Derivation of pV = 1/3 Nmc^2

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In summary, the conversation discusses the calculation of time intervals between collisions with one wall of a box and the potential issue of double counting collisions at the beginning and end of a larger period of time. One argument suggests that the large numbers involved support a statistical approach, while another argument considers the random distribution of particles.
  • #1
etotheipi
Homework Statement
Question regarding derivation of pV = 1/3 Nmc^2
Relevant Equations
$$\Delta t = 2L/v_{x}$$
This is such a small point but I just wondered if anyone could clarify.

It is easy to work out the time between successive collisions with one wall of the box, namely $$\Delta t = 2L/v_{x}$$However, if this time interval is for instance 1 second, then we could have either 1 or 2 collisions in this time interval depending on whereabouts the particle starts (i.e. could be at t=0 and t=1). These would result in different values for exerted force, but evidently this only is a problem at the beginning and end since double counting is definitely wrong.My thinking was that when taking an average over a larger period of time - suppose n time intervals - the total time becomes [itex]n\Delta t[/itex] and if n becomes fairly large the calculated time interval for each collision [itex]\frac{n\Delta t}{n}[/itex] or [itex]\frac{n\Delta t}{n+1}[/itex] approach each other, so it doesn't matter if we count the first/last collisions.

Am I overcomplicating this?
 
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  • #2
etotheipi said:
Homework Statement: Question regarding derivation of pV = 1/3 Nmc^2
Homework Equations: $$\Delta t = 2L/v_{x}$$

This is such a small point but I just wondered if anyone could clarify.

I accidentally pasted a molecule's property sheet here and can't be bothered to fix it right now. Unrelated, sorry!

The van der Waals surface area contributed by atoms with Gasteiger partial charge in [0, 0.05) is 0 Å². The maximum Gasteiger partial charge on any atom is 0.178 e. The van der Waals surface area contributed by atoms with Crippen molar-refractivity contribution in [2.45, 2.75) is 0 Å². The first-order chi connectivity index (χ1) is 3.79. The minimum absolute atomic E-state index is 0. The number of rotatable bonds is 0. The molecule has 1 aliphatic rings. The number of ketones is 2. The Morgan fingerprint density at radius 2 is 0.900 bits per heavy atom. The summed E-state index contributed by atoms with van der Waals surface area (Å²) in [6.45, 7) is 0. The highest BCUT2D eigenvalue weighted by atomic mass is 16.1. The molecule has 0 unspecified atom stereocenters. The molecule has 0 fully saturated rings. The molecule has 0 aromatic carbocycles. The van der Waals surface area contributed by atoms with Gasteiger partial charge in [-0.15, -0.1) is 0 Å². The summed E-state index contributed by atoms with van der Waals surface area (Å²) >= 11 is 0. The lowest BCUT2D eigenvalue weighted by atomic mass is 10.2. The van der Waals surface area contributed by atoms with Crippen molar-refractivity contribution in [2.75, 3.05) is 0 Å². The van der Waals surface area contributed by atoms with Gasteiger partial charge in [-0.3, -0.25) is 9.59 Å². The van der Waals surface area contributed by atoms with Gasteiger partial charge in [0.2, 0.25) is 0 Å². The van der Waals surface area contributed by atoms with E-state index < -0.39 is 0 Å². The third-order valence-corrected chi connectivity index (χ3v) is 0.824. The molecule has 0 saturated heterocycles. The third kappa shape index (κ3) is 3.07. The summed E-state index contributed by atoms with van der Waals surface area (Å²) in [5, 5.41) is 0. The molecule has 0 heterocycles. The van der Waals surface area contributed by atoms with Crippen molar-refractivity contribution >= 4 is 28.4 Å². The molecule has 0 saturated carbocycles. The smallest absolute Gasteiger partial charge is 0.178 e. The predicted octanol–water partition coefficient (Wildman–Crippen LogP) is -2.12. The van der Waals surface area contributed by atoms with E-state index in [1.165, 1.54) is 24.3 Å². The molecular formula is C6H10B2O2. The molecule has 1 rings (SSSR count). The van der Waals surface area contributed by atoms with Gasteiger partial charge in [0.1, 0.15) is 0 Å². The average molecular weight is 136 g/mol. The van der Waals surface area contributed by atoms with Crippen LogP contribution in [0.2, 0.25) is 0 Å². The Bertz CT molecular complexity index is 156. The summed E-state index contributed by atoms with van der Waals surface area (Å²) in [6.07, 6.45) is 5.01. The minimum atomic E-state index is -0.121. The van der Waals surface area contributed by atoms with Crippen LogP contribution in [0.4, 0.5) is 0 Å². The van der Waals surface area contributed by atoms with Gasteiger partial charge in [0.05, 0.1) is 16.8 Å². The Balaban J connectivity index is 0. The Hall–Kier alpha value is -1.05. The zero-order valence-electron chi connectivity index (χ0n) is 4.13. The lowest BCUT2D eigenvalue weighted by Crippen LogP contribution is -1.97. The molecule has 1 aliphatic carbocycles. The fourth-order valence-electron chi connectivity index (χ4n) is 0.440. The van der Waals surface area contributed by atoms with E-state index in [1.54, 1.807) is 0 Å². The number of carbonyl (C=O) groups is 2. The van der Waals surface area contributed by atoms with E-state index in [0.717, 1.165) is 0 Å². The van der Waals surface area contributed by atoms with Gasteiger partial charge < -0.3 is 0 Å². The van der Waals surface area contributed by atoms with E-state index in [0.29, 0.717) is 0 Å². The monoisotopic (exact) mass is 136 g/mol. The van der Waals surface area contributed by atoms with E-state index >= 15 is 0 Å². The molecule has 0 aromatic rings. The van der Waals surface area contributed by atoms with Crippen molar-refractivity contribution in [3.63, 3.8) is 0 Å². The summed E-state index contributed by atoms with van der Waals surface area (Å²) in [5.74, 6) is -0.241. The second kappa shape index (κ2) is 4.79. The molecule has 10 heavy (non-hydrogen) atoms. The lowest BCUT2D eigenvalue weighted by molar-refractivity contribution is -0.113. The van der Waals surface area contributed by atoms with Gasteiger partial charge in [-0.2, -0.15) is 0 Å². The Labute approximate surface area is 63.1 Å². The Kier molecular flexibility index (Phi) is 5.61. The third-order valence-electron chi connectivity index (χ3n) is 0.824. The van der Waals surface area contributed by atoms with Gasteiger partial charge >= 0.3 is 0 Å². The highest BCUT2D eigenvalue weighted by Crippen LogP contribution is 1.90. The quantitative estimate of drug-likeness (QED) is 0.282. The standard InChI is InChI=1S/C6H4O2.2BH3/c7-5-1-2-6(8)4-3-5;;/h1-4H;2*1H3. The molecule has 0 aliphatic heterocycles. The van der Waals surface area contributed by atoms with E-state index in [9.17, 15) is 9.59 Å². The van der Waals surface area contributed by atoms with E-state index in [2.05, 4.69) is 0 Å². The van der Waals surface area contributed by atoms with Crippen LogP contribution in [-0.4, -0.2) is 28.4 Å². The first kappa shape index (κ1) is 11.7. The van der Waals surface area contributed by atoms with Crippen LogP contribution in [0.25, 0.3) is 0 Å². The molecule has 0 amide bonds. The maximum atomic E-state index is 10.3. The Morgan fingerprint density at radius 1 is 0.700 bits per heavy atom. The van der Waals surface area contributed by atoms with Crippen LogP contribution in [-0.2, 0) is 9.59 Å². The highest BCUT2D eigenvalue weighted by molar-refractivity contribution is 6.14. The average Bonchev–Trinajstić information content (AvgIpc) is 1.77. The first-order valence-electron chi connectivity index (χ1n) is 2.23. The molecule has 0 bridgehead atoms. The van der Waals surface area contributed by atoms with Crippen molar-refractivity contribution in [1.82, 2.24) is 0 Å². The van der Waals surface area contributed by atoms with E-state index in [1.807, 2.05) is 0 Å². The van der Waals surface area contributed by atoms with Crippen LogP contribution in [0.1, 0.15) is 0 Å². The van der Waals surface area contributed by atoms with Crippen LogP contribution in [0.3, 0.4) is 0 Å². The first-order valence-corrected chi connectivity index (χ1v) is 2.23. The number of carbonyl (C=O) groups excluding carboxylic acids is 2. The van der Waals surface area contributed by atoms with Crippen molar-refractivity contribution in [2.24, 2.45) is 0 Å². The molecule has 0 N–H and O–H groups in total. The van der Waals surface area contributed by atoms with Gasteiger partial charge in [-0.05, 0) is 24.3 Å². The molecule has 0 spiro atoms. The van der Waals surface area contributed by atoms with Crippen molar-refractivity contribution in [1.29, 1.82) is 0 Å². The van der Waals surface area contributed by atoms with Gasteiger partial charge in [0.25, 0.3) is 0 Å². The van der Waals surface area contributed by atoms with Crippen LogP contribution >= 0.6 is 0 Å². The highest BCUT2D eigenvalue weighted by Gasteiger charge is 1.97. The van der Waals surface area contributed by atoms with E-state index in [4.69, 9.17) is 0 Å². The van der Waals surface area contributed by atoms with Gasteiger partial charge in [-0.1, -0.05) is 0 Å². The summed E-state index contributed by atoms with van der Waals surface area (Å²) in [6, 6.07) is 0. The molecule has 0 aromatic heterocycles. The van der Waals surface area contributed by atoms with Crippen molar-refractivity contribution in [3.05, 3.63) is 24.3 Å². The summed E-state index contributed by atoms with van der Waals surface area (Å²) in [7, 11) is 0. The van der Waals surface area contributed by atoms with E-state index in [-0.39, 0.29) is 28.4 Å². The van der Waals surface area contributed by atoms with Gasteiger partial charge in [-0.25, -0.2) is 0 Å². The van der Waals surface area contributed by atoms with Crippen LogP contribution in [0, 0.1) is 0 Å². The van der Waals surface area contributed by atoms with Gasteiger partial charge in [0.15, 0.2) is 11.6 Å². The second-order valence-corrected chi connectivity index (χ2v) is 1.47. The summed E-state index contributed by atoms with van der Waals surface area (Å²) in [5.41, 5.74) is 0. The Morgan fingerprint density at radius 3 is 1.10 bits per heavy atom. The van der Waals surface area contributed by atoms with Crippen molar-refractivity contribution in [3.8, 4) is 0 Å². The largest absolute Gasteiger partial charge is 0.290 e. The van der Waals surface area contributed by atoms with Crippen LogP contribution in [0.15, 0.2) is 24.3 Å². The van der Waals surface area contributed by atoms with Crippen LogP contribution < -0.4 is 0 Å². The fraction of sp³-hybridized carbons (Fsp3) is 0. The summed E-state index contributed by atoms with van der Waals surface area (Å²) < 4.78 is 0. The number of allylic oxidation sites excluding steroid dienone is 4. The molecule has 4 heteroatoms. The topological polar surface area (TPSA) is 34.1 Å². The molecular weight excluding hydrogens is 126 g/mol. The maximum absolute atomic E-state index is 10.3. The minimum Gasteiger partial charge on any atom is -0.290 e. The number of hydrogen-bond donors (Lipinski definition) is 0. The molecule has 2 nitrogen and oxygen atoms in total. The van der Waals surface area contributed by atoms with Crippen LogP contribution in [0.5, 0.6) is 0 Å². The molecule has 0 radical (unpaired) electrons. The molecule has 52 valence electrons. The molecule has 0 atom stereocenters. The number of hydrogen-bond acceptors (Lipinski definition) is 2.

It is easy to work out the time between successive collisions with one wall of the box, namely $$\Delta t = 2L/v_{x}$$However, if this time interval is for instance 1 second, then we could have either 1 or 2 collisions in this time interval depending on whereabouts the particle starts (i.e. could be at t=0 and t=1). These obviously result in different values for exerted force.My thinking was that when taking an average over a larger period of time - suppose n time intervals - the total time becomes [itex]n\Delta t[/itex] and if n becomes fairly large the calculated time interval for each collision [itex]\frac{n\Delta t}{n}[/itex] or [itex]\frac{n\Delta t}{n+1}[/itex] approach each other, so it doesn't matter if we count the first/last collisions.

Am I overcomplicating this?

That's one argument. Another is that if the particles are randomly distributed at ##t=0##, then the time to the first collision averages out. In any case, it's the large numbers that support a statistical approach.
 
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  • #3
PeroK said:
That's one argument. Another is that if the particles are randomly distributed at ##t=0##, then the time to the first collision averages out. In any case, it's the large numbers that support a statistical approach.

Ahh I hadn't thought of that, that's quite a nice way of thinking of it.
 

1. What is the equation "pV = 1/3 Nmc^2" used for?

The equation "pV = 1/3 Nmc^2" is used to describe the relationship between pressure (p), volume (V), number of particles (N), mass (m), and the speed of light (c). It is commonly used in thermodynamics and gas laws to calculate the energy of a system.

2. How was the equation "pV = 1/3 Nmc^2" derived?

The equation "pV = 1/3 Nmc^2" was derived from the famous equation E=mc^2, which relates energy (E) to mass (m) and the speed of light (c). By incorporating the ideal gas law (pV = NkT) and the kinetic energy equation (E=1/2mv^2), the final equation is obtained.

3. What are the units for the variables in the equation "pV = 1/3 Nmc^2"?

The units for pressure (p) are typically measured in pascals (Pa) or atmospheres (atm). Volume (V) is measured in cubic meters (m^3) or liters (L). The number of particles (N) is measured in moles (mol). Mass (m) is measured in kilograms (kg). And the speed of light (c) is measured in meters per second (m/s).

4. Is the equation "pV = 1/3 Nmc^2" applicable to all types of gases?

No, the equation "pV = 1/3 Nmc^2" is only applicable to ideal gases, which follow the ideal gas law. Real gases may deviate from this law at high pressures and low temperatures, and the equation may not accurately describe their behavior.

5. Can the equation "pV = 1/3 Nmc^2" be modified for different systems?

Yes, the equation "pV = 1/3 Nmc^2" can be modified to incorporate different variables or to describe different systems. For example, the ideal gas law can be modified to include the effect of intermolecular forces, resulting in the van der Waals equation. Additionally, the equation can be extended to include multiple gases or non-ideal systems.

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